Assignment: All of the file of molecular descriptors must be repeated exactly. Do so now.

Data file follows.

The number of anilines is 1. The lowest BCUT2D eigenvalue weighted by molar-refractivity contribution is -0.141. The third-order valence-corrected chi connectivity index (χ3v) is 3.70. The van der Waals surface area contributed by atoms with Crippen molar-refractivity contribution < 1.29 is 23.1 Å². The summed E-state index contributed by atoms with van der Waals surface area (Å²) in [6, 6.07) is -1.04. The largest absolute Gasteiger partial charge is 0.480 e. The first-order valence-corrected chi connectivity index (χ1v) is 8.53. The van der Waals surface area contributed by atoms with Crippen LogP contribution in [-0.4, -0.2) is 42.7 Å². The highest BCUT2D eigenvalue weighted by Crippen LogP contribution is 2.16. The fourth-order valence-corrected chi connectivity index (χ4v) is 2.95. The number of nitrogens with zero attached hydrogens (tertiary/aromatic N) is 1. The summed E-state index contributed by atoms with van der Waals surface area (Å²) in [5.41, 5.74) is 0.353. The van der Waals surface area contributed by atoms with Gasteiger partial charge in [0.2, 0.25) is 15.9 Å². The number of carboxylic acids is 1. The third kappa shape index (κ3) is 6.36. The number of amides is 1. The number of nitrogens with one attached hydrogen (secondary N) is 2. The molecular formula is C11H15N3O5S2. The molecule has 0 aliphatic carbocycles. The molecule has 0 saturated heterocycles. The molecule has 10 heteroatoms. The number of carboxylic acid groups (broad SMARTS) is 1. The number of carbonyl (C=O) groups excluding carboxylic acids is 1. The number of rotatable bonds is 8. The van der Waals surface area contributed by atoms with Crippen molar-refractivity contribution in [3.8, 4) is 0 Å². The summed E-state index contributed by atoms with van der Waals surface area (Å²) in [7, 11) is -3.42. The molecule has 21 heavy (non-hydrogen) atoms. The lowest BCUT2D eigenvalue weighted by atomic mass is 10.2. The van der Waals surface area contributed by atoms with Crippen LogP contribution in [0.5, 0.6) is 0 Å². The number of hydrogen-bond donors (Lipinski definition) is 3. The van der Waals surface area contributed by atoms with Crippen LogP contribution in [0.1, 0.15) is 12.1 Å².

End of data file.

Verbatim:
The number of anilines is 1. The lowest BCUT2D eigenvalue weighted by molar-refractivity contribution is -0.141. The third-order valence-corrected chi connectivity index (χ3v) is 3.70. The van der Waals surface area contributed by atoms with Crippen molar-refractivity contribution < 1.29 is 23.1 Å². The summed E-state index contributed by atoms with van der Waals surface area (Å²) in [6, 6.07) is -1.04. The largest absolute Gasteiger partial charge is 0.480 e. The first-order valence-corrected chi connectivity index (χ1v) is 8.53. The van der Waals surface area contributed by atoms with Crippen LogP contribution in [-0.4, -0.2) is 42.7 Å². The highest BCUT2D eigenvalue weighted by Crippen LogP contribution is 2.16. The fourth-order valence-corrected chi connectivity index (χ4v) is 2.95. The number of nitrogens with zero attached hydrogens (tertiary/aromatic N) is 1. The summed E-state index contributed by atoms with van der Waals surface area (Å²) in [5.41, 5.74) is 0.353. The van der Waals surface area contributed by atoms with Gasteiger partial charge in [0.2, 0.25) is 15.9 Å². The number of carboxylic acids is 1. The third kappa shape index (κ3) is 6.36. The number of amides is 1. The number of nitrogens with one attached hydrogen (secondary N) is 2. The molecular formula is C11H15N3O5S2. The molecule has 0 aliphatic carbocycles. The molecule has 0 saturated heterocycles. The molecule has 10 heteroatoms. The number of carboxylic acid groups (broad SMARTS) is 1. The number of carbonyl (C=O) groups excluding carboxylic acids is 1. The number of rotatable bonds is 8. The van der Waals surface area contributed by atoms with Crippen molar-refractivity contribution in [3.8, 4) is 0 Å². The summed E-state index contributed by atoms with van der Waals surface area (Å²) in [7, 11) is -3.42. The molecule has 21 heavy (non-hydrogen) atoms. The lowest BCUT2D eigenvalue weighted by atomic mass is 10.2. The van der Waals surface area contributed by atoms with Crippen LogP contribution in [0.5, 0.6) is 0 Å². The number of hydrogen-bond donors (Lipinski definition) is 3. The van der Waals surface area contributed by atoms with Crippen LogP contribution in [0.1, 0.15) is 12.1 Å².